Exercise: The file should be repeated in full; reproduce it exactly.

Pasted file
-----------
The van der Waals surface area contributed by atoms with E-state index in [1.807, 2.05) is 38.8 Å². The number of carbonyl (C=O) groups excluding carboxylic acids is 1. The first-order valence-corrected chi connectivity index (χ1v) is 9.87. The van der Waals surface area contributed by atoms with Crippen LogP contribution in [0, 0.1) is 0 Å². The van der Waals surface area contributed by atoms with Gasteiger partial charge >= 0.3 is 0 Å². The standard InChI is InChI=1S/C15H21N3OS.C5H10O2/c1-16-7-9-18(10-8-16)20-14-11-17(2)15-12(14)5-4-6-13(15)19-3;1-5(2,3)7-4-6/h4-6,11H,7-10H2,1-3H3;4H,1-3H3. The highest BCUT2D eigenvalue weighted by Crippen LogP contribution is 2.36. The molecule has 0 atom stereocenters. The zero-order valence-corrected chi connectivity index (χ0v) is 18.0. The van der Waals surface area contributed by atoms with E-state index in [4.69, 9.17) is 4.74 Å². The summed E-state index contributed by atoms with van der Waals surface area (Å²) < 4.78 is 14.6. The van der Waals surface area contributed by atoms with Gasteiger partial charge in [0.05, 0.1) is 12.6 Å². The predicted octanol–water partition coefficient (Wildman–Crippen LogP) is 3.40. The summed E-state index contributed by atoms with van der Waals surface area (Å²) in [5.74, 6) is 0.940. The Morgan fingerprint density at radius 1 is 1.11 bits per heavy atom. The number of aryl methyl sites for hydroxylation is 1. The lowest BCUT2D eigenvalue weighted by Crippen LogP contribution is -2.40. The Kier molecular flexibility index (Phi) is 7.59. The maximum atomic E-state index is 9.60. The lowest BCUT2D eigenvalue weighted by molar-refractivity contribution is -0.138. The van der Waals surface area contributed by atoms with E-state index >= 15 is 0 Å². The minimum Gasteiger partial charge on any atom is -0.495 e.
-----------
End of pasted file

The van der Waals surface area contributed by atoms with E-state index in [1.807, 2.05) is 38.8 Å². The number of carbonyl (C=O) groups excluding carboxylic acids is 1. The first-order valence-corrected chi connectivity index (χ1v) is 9.87. The van der Waals surface area contributed by atoms with Crippen LogP contribution in [0, 0.1) is 0 Å². The van der Waals surface area contributed by atoms with Gasteiger partial charge >= 0.3 is 0 Å². The standard InChI is InChI=1S/C15H21N3OS.C5H10O2/c1-16-7-9-18(10-8-16)20-14-11-17(2)15-12(14)5-4-6-13(15)19-3;1-5(2,3)7-4-6/h4-6,11H,7-10H2,1-3H3;4H,1-3H3. The highest BCUT2D eigenvalue weighted by Crippen LogP contribution is 2.36. The molecule has 0 atom stereocenters. The zero-order valence-corrected chi connectivity index (χ0v) is 18.0. The van der Waals surface area contributed by atoms with E-state index in [4.69, 9.17) is 4.74 Å². The summed E-state index contributed by atoms with van der Waals surface area (Å²) < 4.78 is 14.6. The van der Waals surface area contributed by atoms with Gasteiger partial charge in [0.05, 0.1) is 12.6 Å². The predicted octanol–water partition coefficient (Wildman–Crippen LogP) is 3.40. The summed E-state index contributed by atoms with van der Waals surface area (Å²) in [5.74, 6) is 0.940. The Morgan fingerprint density at radius 1 is 1.11 bits per heavy atom. The number of aryl methyl sites for hydroxylation is 1. The lowest BCUT2D eigenvalue weighted by Crippen LogP contribution is -2.40. The Kier molecular flexibility index (Phi) is 7.59. The maximum atomic E-state index is 9.60. The lowest BCUT2D eigenvalue weighted by molar-refractivity contribution is -0.138. The van der Waals surface area contributed by atoms with E-state index >= 15 is 0 Å². The minimum Gasteiger partial charge on any atom is -0.495 e.